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article imageThe remains of hundreds of huge methane domes found on sea floor

By Karen Graham     Jun 2, 2017 in Environment
Huge craters on the floor of the Arctic Ocean are the remains of collapsed methane domes that exploded at the end of the last Ice Age, some 12,000 years ago as the glaciers retreated. But even now, methane gas is still seeping out of the seafloor.
It has been about 11,600 years since the last one of the huge mounds exploded, releasing its methane gas, and there are literally hundreds of the craters to be seen on the floor of the Barents Sea, according to a study published in the journal, Science on June 1, 2017.
The cold and shallow body of water just a little north of Norway meets Russia and is home to oil and gas fields. Methane, the primary component of natural gas naturally seeps out of the seafloor in this region. Karin Andreassen, the lead author of the study is a marine geologist and geophysicist at the Centre for Arctic Gas Hydrate, Environment, and Climate in Tromsø, Norway.
The study area is in Bjørnøyrenna close to the Arctic archipelago Svalbard.
The study area is in Bjørnøyrenna close to the Arctic archipelago Svalbard.
Karin Andreassen
She knew the research team would find some craters on the seafloor when they began the study in the Barents Sea, however, she didn't realize just how many craters the team would find or how massive many of them turned out to be.
They were giant,” she says, “And they were next to these huge mounds." But the mounds turned out to be the clue to the craters' origins, and it all goes back to the end of the last Ice Age some 12,000 years ago. During the last Ice Age, what we now call the Barents Sea was an area of solid ice.
Methane forms deep inside the Earth, where organic material is turned into methane by heat and pressure. Any methane that bubbled up through the bedrock would have hit the thick layer of ice that covered the region during the Ice Age. Naturally, having no place to go, the gas froze into what is called methane hydrate.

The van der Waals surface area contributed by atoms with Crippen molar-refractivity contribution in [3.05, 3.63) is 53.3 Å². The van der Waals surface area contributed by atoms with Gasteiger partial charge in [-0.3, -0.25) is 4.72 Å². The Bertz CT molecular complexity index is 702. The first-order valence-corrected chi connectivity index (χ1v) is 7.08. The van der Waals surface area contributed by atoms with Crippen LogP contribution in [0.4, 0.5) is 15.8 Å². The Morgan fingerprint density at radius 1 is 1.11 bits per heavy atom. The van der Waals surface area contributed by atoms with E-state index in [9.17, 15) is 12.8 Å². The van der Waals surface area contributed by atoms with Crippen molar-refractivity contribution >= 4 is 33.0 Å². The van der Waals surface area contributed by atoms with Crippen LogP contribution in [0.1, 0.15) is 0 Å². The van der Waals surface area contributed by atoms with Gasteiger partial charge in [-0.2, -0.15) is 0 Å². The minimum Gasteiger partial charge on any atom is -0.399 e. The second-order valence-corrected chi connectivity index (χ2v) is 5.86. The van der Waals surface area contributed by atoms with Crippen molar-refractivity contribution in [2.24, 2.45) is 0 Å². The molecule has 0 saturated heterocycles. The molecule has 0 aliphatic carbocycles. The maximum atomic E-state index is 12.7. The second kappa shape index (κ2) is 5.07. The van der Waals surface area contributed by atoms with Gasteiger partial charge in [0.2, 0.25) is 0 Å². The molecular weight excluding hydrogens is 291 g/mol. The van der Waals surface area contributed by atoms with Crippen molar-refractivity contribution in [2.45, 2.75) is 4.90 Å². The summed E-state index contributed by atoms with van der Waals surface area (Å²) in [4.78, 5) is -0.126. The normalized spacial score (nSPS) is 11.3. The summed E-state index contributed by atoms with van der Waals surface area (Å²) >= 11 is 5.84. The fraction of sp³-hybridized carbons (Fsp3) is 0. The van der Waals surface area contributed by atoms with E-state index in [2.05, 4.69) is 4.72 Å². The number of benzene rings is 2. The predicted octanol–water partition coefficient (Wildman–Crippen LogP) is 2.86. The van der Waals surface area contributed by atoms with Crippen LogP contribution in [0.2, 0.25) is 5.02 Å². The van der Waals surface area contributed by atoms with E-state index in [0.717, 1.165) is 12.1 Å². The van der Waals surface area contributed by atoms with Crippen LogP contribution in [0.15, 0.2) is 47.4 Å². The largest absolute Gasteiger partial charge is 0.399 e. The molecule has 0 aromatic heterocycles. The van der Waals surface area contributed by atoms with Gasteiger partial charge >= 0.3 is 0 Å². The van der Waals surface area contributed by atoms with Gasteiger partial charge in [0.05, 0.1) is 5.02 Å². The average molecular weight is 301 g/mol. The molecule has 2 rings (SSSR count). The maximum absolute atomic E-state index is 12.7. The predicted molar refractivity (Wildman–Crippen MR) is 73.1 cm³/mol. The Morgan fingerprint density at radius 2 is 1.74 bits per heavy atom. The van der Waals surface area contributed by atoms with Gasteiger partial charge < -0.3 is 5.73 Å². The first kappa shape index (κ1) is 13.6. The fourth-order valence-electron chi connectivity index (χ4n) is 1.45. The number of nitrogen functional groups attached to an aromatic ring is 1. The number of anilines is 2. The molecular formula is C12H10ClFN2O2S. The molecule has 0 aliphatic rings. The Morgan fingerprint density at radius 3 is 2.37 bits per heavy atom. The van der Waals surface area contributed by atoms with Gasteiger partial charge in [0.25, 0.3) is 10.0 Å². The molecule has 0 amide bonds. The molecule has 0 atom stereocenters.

Stunning image shows methane seeping up from seafloor.
Stunning image shows methane seeping up from seafloor.
Andreia Plaza Faverola
As the Earth began warming, the glaciers and ice sheet retreated forming the Barents Sea, and some of the methane hydrates began thawing, turning back into methane gas. The pressure of the warming gas lifted the seafloor, creating huge mounds called pingos, as they pushed up towards the surface.
The researchers used seismic data that revealed fractures in the seabed and identified deep sources of hydrocarbons that could feed the area. Acoustic surveys identified over 600 spots on the seabed where methane was still seeping.
“The data set is beautiful,” says Carolyn Ruppel, a geophysicist who heads the US Geological Survey’s Gas Hydrates Project in Woods Hole, Massachusetts. She praised the Research team, adding, “I think they really have nailed this area very well.”
Speaking to Gizmodo, Andreassen said methane explosions are the best explanation for the craters. “We have numerically modeled the evolution of methane hydrates through the last Ice Age up until today, and the methane hydrates became unstable at the time estimated for crater formation,” she said.
Methane hydrate looks like a piece of ice when it is brought up from the sea floor. This piece is fr...
Methane hydrate looks like a piece of ice when it is brought up from the sea floor. This piece is from the "hydrate ridge" off the coast of Oregon.
World Ocean Review
The findings in this study are relevant to today's concerns over greenhouse gasses and how they influence climate change. As Andreassen points out, we could have these explosions today. And the Arctic isn't the only place where massive seeps of methane have been found.
Besides the finding of methane leaks on the Atlantic Coast of the U.S., in another study conducted in 2015, scientists mapped one of the longest active methane seeps on the planet—a strip extending from British Columbia to Northern California.
More about Methane, pingos, Explosion, Craters, last ice age
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